Say Something

Today has been an interesting day, Sam. I believe it has been quite a usual one in the day in the life of a writer such as myself; however, this is the first time I am documenting it. Perhaps I will be doing so more often. I predict it would be nice just to talk about it like no one is listening/reading this post anyway.

While I was on Facebook during my lunch between classes, I came across a link to a song ‘Say Something’ by A Great Big World. I recall just hearing it the other day when  my room mate played it. I was familiar with the track, my sister had mentioned it to me before, and, curious, I decided to YouTube it. My intrigue was fuelled mostly by the tone of the song that I held in my head. Thus, from the first utterance of the lyrics, I had no idea how much the song would impact me, rule the whole rest of my day today like I had just listened to a great orator deliver a speech I could not get out of my head.

‘Say Something’ I know from the initial impression it gives, and perhaps the artist intends it to be so, that the song is about two lovers going through some kind of rough patch. However, the beauty of art is that it can be interpreted as many things as you could imagine. I came up with a quite different take on the song, which reflects the novella I am writing right now: Project Stripes. The story, as you might be familiar with from other posts, is about a man trying to recover from the loss of his father during his tour in Afghanistan. I understood this song to be one playing out the events that begin before the book starts, six months before. I pictured the beginning opening on two men in uniform, an officer and deliverer, stepping up to the door of my protagonist, knocking, and waiting. When the door is answered by my main character, the first words of the song are uttered. I can see clear as day the whole scene as if it really happened. As soon as my character sees the men, he knows exactly what they are here for, and he slams the door in their faces crying out “no!” and for them to leave. From this point, my imagination takes my character through multiple instances in which he spirals into a depression he knows not how to climb out of. His father’s death is something he cannot face, so he does everything he can to ignore the reality now streaking his life. At the ending crescendo of the chorus, my character ends up at a point in the beginning of the cannon novel. Only this time, I re-imagined the scene with the new emotions I received from the song. So I decided to experiment with the draft and add a half a page to the beginning of the second chapter. I don’t know at this point if it is appropriate or if it works with the tone I started the story with, but right now it feels right. I want to get everything out on the table about my character in the beginning, so the reader is unable to have too many questions about how deeply his father’s death has effected him. I’m sure at some point in the future, when I am reading through the book again, that I will be able to determine whether or not this addition fits with what I already have.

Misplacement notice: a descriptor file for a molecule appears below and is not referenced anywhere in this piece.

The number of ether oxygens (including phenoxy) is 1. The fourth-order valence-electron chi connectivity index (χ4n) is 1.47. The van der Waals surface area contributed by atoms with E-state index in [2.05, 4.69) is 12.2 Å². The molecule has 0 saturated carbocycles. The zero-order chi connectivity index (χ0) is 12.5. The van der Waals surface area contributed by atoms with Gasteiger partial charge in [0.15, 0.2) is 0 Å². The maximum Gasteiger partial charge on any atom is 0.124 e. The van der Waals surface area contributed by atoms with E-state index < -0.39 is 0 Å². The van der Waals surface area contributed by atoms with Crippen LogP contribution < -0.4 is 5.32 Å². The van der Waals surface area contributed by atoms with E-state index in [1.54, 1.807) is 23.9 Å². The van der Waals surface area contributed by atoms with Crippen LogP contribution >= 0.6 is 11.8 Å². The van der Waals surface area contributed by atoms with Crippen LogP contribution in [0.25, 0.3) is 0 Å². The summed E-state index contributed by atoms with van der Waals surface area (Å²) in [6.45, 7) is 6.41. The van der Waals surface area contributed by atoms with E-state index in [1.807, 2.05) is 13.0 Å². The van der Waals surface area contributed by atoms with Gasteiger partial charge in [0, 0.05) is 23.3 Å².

All I know now is that a song has not done this much to me in a long time. Everything in my day has revolved around the emotion I got from listening to this, ingraining it into my skull, so it played even when I was not listening. Yes, I may have participated in class or the like, but I was not one hundred percent there. Even at the gym, which I had to convince myself to go to, the usual motivation I have while working out lacked. I was amazed.